OK Advocates Demand Cameras In Nursing Homes After Abuse Caught On Tape
OKLAHOMA CITY - After disturbing nursing home abuse is caught on tape, advocates are demanding cameras be placed in nursing homes.
Some Oklahoma lawmakers say they will be looking into proposals this session that would mandate cameras in nursing home rooms and common areas.
The hidden camera in 96-year old Eryetha Mayberry's nursing home room revealed horrible abuse.
"It's just something that we could have never imagined," Mayberry's daughter Earlene Adkisson said.
Mayberry had dementia and couldn't remember what happened to her so she could tell her family.
Her daughters hid the camera thinking someone was stealing from their mother, never imagining they would catch abuse.
It's all clear proof say advocates that camera's need to be in every nursing home that can be monitored by nursing home staff and family members.
"I believe there are at least 62,000 cases of abuse that go unreported in our state's nursing homes every year. The only way we're going to know what the scope is by using video monitoring systems," said Wes Bledsoe, an advocate for nursing home patients.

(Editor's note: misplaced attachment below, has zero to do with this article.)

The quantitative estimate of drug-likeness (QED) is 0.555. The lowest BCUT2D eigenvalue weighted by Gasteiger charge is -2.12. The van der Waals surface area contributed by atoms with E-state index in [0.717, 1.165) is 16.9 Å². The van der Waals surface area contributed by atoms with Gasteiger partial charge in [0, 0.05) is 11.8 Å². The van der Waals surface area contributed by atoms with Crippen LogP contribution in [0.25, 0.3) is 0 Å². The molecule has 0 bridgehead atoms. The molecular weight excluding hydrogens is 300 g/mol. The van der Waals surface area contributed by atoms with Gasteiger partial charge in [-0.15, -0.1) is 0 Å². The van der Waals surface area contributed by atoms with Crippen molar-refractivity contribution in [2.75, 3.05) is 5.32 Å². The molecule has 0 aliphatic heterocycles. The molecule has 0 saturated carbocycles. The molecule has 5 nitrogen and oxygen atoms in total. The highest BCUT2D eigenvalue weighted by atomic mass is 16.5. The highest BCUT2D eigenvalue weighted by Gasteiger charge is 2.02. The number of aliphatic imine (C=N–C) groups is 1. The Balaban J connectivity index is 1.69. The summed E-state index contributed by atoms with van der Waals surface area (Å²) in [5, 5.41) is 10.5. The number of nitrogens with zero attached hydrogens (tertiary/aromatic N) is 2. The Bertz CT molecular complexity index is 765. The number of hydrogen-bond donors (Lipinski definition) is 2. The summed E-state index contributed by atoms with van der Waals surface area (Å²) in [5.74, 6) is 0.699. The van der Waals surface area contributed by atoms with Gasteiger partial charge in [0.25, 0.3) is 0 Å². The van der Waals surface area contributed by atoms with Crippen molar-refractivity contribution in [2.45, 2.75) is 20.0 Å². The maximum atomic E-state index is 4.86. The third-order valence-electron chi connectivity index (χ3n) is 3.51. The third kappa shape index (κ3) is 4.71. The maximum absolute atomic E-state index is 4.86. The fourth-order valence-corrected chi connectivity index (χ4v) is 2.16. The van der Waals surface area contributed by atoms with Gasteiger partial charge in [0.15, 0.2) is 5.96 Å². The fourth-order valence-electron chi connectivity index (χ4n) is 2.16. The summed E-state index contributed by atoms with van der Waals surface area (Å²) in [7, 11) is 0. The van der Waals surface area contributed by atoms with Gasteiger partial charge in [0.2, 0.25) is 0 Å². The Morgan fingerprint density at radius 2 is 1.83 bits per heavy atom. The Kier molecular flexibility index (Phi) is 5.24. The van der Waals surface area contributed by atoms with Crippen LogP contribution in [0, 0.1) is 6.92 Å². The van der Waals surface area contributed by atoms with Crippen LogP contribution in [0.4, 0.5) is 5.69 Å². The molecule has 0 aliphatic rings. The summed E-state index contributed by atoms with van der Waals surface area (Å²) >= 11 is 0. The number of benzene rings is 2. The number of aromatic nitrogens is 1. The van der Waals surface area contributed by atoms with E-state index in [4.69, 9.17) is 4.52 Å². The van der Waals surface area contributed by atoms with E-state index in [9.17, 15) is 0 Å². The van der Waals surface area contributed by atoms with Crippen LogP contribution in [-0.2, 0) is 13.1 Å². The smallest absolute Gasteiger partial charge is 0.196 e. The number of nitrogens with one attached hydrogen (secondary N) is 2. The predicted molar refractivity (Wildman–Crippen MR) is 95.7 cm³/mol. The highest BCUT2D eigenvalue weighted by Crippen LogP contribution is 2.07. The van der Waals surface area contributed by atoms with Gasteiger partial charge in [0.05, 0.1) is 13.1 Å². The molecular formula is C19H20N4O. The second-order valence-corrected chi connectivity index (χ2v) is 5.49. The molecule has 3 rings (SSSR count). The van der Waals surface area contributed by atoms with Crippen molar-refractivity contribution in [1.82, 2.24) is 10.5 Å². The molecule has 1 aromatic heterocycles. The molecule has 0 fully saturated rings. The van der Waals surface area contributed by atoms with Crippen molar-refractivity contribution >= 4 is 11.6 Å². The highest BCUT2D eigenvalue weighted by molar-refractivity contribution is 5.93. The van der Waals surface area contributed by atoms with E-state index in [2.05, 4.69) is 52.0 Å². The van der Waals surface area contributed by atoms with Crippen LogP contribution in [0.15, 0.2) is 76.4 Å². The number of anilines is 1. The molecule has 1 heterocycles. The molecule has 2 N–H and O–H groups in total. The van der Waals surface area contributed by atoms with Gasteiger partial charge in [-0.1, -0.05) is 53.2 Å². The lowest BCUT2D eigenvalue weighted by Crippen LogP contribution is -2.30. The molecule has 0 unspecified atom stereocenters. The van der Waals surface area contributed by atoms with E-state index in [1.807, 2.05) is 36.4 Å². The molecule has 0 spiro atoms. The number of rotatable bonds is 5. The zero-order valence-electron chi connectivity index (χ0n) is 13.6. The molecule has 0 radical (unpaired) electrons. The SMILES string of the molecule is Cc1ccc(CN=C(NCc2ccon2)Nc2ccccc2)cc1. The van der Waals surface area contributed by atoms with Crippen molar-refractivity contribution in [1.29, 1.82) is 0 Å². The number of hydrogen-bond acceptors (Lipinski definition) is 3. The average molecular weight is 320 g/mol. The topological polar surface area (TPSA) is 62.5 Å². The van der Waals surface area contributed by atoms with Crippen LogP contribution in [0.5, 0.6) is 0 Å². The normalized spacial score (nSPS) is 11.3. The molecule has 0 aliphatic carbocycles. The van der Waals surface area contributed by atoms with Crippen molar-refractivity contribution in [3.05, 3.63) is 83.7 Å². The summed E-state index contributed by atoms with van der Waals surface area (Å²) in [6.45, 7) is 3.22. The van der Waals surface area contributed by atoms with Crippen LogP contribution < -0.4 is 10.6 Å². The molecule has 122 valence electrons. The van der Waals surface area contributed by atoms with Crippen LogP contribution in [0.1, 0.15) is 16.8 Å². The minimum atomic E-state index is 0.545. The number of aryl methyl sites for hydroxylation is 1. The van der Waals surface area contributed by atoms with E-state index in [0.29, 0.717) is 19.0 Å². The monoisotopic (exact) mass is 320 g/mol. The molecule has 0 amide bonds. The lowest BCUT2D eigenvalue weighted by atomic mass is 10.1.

The Oklahoma Association of Health Care Providers, a group that represents nursing homes, says the strongly support any measure that ensure the security and safety of our patients.
A spokesperson for the group said in a written statement,
"It is also important to understand that when cameras are used, informed consent is the key. Protecting the dignity and privacy our patients must always be considered since a great deal of care takes place at the patient's bedside. The most proven and effective way to assure quality and safety is through family involvement in patient care, ongoing staff education, careful screening of potential employees and responsible abuse prevention programs."
Bledsoe said he has support for his proposal on both sides of the aisle.